All data will be inserted into an Excel worksheet with the participant’s identity listed in the rows and the number of the question asked listed in columns. Answers to each of the questions should be “never”, “sometimes”, “usually”, and “always”; for simplicity in coding the responses, an answer of never will be listed as 0, an answer of sometimes will be listed as 1, an answer of usually will be listed as 2, and an answer of always will be listed as 3. If the participant failed to respond to the question, an answer of 9 will be listed to represent the nonresponse. The leadership style of the department administrator will also be listed next to each participants name or identifier.
To blind the researcher against the identity of the OB/GYN staff who participated in the study and protect against bias, the names of the employees were removed and assigned a random number between 1 and 100 using the RANDBETWEEN function. At this point employee names and all identifiers will be removed from the Excel spreadsheet containing the patient data.
To determine the pattern of responses amongst the employees who answered the survey questions, the percentage of each response for each question will be calculated. If there is no underlying trend for each question, this information will be dismissed. If there is a significant response pattern, it would be useful to create a bar graph that graphically displays the employee response. Furthermore, the percentage of each response per person will be calculated in order to determine whether the nursing staff surveyed answered questions honestly or just selected the same answer to each question in order to rush through the survey; although all answers will be treated as a part of the ultimate analysis, it will be useful to determine whether the results will be biased. If the results are biased due to this kind of question response, this issue will be treated in the discussion section.
After this primary analysis of the data has been completed, a linear regression will be completed for each question asked that compares the leadership style with the staff responses. All non-responses will be excluded for this particular analysis. The main focus of this study will be to generate the correlation coefficient between the employee responses to each question. A correlation coefficient of 0.4 or greater will be considered significant and warrant further analysis.
A secondary analysis of the data will involve the dichotomization of staff responses to each question. An answer of never will be coded as 0, while responses for sometimes, usually, and always will be coded as 1. Surveys that were returned without an answer to the question will be randomized to either group to prevent against bias. After dichotomization, any event that never happened will be considered 0 and events that happen at least sometimes will be grouped together as well. Student t-tests will be used to compare the mean response between each group. The strength of this association will then be measured using odds ratios.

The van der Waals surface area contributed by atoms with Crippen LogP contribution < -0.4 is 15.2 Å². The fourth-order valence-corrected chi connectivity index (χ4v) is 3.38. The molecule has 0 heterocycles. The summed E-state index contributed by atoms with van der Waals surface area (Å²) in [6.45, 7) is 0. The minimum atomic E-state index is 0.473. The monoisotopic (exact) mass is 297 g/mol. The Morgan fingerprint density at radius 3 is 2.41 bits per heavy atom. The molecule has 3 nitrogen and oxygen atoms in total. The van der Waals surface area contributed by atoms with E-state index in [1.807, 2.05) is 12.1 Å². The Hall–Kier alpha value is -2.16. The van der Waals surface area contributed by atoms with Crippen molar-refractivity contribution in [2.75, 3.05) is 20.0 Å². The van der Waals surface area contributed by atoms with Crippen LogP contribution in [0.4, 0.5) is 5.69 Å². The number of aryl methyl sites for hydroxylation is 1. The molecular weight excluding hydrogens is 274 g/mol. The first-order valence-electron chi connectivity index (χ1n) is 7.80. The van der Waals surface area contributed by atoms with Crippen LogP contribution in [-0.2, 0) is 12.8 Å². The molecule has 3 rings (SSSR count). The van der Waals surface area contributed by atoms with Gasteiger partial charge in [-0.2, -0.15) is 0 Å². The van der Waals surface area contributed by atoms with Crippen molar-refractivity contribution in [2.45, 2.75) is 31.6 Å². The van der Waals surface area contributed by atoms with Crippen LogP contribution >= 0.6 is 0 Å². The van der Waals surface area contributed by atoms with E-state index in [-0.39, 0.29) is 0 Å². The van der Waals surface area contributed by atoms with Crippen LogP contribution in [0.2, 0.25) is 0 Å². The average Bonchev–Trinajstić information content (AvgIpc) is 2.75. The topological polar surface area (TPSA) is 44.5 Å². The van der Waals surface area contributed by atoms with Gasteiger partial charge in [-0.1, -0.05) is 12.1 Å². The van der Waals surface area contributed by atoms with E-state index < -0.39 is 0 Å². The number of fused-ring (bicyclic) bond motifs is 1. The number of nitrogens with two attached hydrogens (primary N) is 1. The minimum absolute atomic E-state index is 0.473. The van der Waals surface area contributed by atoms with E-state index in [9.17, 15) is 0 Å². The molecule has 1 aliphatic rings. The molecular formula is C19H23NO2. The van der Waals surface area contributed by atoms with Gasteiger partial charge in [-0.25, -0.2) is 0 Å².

The main goal of this data analysis will be to determine if there is a certain relationship between the staff response patterns and the leadership style of the department administrator. These tests will all be run a second time to compare the leadership style of the department administrator and the responses for each individual employee.
Interpretation of Results
There will be a positive correlation between staff member response and leadership if a majority of the staff responses are associated with a specific leadership style. The student t-test will be examined by looking at the t value and ascertaining whether the test result is statistically significant p-value. If there is an association determined, the strength of this association will be measured by conducting a test of odds ratio. The p-value will also be examined in this situation.
There will be a discussion in this paper that analyzes the power of the study after it was conducted and this will be used to determine whether enough patients were recruited to correctly find a significant effect of leadership in this study. The purpose of this discussion will be to consider whether it would be useful to repeat this study asking the same question using either a different experimental design, a greater amount of participants, or a different cohort.
Addition information regarding patient health status and quality of care may be retrieved from the records. If so, a multivariate regression of this analysis will be conducted to determine the association between leadership style, employee response to the questionnaire, and patient health.